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15 Jul 2011
by Lisa Starr
, Senior Consultant, Wynne Business
Industry associations need to create standards, while
spa companies need to develop training programmes.
In May 2011, spa leaders from around the world met for the 5th annual Global Spa Summit in Bali, Indonesia. The three-day gathering always produces a wealth of stimulating conversation and debate.
The theme this year was 'Engage the Change,' and what choice do we have, really?
As the world becomes more connected and borders and boundaries shrink, we really do need to familiarise ourselves with business practices from other regions.
This has great implications, especially for the spa industry, as it creates the opportunity to combine best practices from other sectors and geographies to create a strong global business infrastructure.
During the conference, the audience participated in some live polls, and three of the questions really popped out to me - what is the greatest challenge facing the industry today; which segments of our industry will see the greatest growth; and who should determine industry standards and best practices?
In answer to the first, 28 per cent of the audience said training and education was the greatest challenge, by far the largest segment. In answer to the second question, 46 per cent of the group answered preventive medicine, and 19 per cent said alternative medical therapies. For the third question, the overwhelming response at 75 per cent was professional industry associations, as opposed to governments.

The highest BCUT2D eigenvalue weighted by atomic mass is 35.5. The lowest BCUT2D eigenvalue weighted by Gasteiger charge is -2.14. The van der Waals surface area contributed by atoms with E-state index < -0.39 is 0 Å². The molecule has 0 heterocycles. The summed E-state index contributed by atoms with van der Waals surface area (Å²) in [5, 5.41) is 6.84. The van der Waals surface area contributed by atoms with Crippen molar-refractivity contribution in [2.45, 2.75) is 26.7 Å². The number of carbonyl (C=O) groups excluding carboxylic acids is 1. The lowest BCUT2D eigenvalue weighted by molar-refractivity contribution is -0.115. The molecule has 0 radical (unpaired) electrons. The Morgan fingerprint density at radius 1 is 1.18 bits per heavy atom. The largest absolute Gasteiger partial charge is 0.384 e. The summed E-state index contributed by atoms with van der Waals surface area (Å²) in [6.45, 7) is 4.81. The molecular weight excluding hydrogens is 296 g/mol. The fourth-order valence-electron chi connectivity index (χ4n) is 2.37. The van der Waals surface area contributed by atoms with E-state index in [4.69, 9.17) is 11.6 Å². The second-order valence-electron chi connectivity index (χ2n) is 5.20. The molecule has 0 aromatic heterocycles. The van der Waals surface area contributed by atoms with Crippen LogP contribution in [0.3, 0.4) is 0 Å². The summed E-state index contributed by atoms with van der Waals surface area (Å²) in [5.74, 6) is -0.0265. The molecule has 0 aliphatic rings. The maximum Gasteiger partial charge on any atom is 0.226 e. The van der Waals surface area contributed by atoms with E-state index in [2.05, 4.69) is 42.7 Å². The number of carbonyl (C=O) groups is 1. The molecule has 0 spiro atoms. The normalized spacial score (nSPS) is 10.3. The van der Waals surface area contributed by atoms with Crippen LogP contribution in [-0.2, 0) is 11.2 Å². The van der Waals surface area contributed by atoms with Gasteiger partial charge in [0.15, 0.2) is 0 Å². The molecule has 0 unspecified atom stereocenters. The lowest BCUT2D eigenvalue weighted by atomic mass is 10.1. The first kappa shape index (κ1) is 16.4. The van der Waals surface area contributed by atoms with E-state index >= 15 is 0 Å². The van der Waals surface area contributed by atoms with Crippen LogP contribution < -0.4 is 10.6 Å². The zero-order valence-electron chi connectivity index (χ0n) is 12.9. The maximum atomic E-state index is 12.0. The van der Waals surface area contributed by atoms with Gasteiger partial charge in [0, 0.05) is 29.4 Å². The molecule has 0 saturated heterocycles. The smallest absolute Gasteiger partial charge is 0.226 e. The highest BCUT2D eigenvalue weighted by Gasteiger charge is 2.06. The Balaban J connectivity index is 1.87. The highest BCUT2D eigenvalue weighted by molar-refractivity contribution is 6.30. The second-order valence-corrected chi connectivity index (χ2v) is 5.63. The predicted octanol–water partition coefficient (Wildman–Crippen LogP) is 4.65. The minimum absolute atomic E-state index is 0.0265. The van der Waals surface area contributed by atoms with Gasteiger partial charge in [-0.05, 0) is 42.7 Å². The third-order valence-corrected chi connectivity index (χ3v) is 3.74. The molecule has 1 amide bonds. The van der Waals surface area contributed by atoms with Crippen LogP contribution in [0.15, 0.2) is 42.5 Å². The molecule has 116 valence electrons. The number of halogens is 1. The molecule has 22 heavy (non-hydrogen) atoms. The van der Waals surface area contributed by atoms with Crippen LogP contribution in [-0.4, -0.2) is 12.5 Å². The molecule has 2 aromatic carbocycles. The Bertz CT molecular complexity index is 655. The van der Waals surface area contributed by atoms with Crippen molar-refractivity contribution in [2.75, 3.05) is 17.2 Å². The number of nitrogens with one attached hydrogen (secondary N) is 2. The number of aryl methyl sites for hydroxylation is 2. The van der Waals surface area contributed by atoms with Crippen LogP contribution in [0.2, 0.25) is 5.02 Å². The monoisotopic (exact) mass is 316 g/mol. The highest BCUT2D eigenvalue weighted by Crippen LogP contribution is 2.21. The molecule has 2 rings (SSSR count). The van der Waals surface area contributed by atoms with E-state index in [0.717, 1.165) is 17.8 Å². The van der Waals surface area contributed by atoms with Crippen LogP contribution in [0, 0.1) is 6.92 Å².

Combining these three points really gives us a roadmap to the immediate future, especially regarding the development of our most valuable asset, our therapy staffs.
Professional industry associations need to create standards, spa companies need to continue to develop ongoing training programs, and special attention needs to be paid to incorporating alternative and wellness therapies.
I don't mean to imply that spas should be able to train or certify our personnel in medical procedures. But we do need to keep abreast of the current trends in alternative therapies, and pay attention to how they can be interwoven into the spa experience.
If spa clients are seeking treatments for sleep deprivation, then spa therapists could benefit from a deeper understanding of relaxation techniques to use during massage and skincare services.
Guests interested in detoxification may seek out the latest in lymph drainage or seaweed and mud wraps to complement services or counseling they are receiving from medical professionals.
At GSS, an excellent tool to support this endeavor was revealed. For the last year, a small group of M.D.'s and Ph.D's have been working on a web portal to support the need for evidence- based medical results for both citizens and spa and medical professionals, and it was unveiled at the conference.
Visit the website, www.spaevidence.com, and you will be presented with snapshot photos emblematic of 22 different therapies such as acupuncture, ear candling, thalassotherapy, and yoga.
You will also discover a wealth of information about that therapy along with an array of research results. The savvy spa therapist will definitely invest some time in going through this site and becoming familiar with the basics on these therapies and their efficacy.
It will likely lead to ideas about how to update current service protocols to reflect the wellness component of a spa visit.
Therapists who are up-to-date on the facts and can present management with a business case for related training programs will be highly valued in this new world of wellness.
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